Mar 4th: 2 Headed Space Worm & Trappist-1 Planets

By on March 4, 2018 in
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Podcaster: Dr. Al Grauer
travelers-in-the-nightTitle:
Travelers in the Night Digest:Eps. 371 & 372 – 2 Headed Space Worm & Trappist-1 Planets

Organization: Travelers in The Night

Link : Travelers in the Night ; @Nmcanopus

Description: Today’s 2 topics:

  • Humans are moving towards a day when there are space colonies in orbit, on the Moon, and the planet Mars, places where the force of gravity ranges between zero and 38% of what we experience every day. What effect will such different environments have on the regeneration of liver, skin, and other human body organs? 
  • Humans of today, like our most ancient thinking ancestors,  look into the night sky and wonder about beings who might be out there.  The Kepler Space Telescope mission and systematic searches by ground based telescopes have discovered the existence of more than 4 dozen potentially habitable Earth sized planets orbiting distant stars. 

Bio: Dr. Al Grauer is currently an observing member of the Catalina Sky Survey Team at the University of Arizona.  This group has discovered nearly half of the Earth approaching objects known to exist. He received a PhD in Physics in 1971 and has been an observational Astronomer for 43 years. He retired as a University Professor after 39 years of interacting with students. He has conducted research projects using telescopes in Arizona, Chile, Australia, Hawaii, Louisiana, and Georgia with funding from NSF and NASA.

He is noted as Co-discoverer of comet P/2010 TO20 Linear-Grauer, Discoverer of comet C/2009 U5 Grauer and has asteroid 18871 Grauer named for him.

Today’s sponsor: This episode of “365 Days of Astronomy” is sponsored by — no one. We still need sponsors for many days in 2017, so please consider sponsoring a day or two. Just click on the “Donate” button on the lower left side of this webpage, or contact us at signup@365daysofastronomy.org.

Transcript:
371 – 2 Headed Space Worm
Humans are moving towards a day when there are space colonies in orbit, on the Moon, and the planet Mars, places where the force of gravity ranges between zero and 38% of what we experience every day. What effect will such different environments have on the regeneration of liver, skin, and other human body organs?

To discover how the remarkable ability of Planaria flat worms to regenerate amputated body parts functions in a weightless environment researchers at Tufts University compared a group of whole and amputated flat worms which had lived for 5 weeks on the International Space Station with control groups which remained behind on planet Earth. The space faring flatworms were found to have undergone metabolic and other body function changes which persisted after they returned to Earth. Strangely one of the amputated worm fragments sent into space developed into an extremely rare double headed worm. Researchers were astonished since they had not seen this happen once during 5 years of observations of 15,000 worms. Further when both heads were removed from the space traveling double headed worm’s middle section it grew 2 heads indicating that its body modification plan was permanent.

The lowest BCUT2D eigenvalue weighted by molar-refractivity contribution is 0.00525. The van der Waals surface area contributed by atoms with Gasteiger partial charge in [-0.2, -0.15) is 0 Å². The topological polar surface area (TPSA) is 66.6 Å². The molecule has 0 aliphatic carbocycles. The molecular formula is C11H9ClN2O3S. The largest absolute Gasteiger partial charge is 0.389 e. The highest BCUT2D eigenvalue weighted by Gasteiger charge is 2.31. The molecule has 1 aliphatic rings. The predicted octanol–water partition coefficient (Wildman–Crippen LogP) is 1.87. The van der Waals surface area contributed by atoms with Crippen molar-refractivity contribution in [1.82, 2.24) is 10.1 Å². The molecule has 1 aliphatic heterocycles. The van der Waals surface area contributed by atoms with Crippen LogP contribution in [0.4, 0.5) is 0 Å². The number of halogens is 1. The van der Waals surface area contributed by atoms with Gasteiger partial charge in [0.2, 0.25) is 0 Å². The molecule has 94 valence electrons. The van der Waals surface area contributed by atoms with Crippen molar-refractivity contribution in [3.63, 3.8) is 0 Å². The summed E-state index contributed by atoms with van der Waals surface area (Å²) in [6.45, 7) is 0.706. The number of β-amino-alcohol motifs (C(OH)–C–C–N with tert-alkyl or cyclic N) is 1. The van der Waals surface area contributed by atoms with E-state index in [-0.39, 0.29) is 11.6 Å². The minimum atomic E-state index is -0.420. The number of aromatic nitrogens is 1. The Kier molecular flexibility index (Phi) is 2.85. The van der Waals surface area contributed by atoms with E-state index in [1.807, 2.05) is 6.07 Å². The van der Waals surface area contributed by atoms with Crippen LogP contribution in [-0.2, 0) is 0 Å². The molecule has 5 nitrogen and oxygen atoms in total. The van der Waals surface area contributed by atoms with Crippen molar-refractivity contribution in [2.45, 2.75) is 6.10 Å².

The implications of these experiments for humans in space, if any, remain to be determined. Bottom line is we just don’t know enough about how human reproduction and development will work off the Earth to plan on having permanent sustainable colonies elsewhere.

372 – Trappist-1 Planets
Humans of today, like our most ancient thinking ancestors, look into the night sky and wonder about beings who might be out there. The Kepler Space Telescope mission and systematic searches by ground based telescopes have discovered the existence of more than 4 dozen potentially habitable Earth sized planets orbiting distant stars.

The Trappist-1 planetary system located about 40 light years away in the constellation of Aquarius consists of a small red dwarf star and 7 Earth sized planets. By carefully studying changes in the planet’s transit timings and the shape of the dip in the host star’s brightness as each planet transits across it, astronomers have been able to measure the orbital period, radius, and approximate mass for each of the 7 planets. Dr Billy Quarles of the University Oklahoma and his team used thousands of numerical simulations on super computers to investigate the range in each planet’s parameters which would cause it to have a stable orbit and would thus produce the Trappist-1 solar system which we see today. Their results, published in the Astrophysical Journal Letters suggests that 6 of Trappist-1’s planets have a rocky composition like the Earth the remaining one may be composed of 25 % water by mass compared to 0.02% water by mass for Earth. The next step will be to use the James Web Space Telescope equipped with the latest scientific instruments to study the atmospheres of these distant worlds.

For Travelers in the Night this is Dr. Al Grauer.

End of podcast:

365 Days of Astronomy
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About Al Grauer

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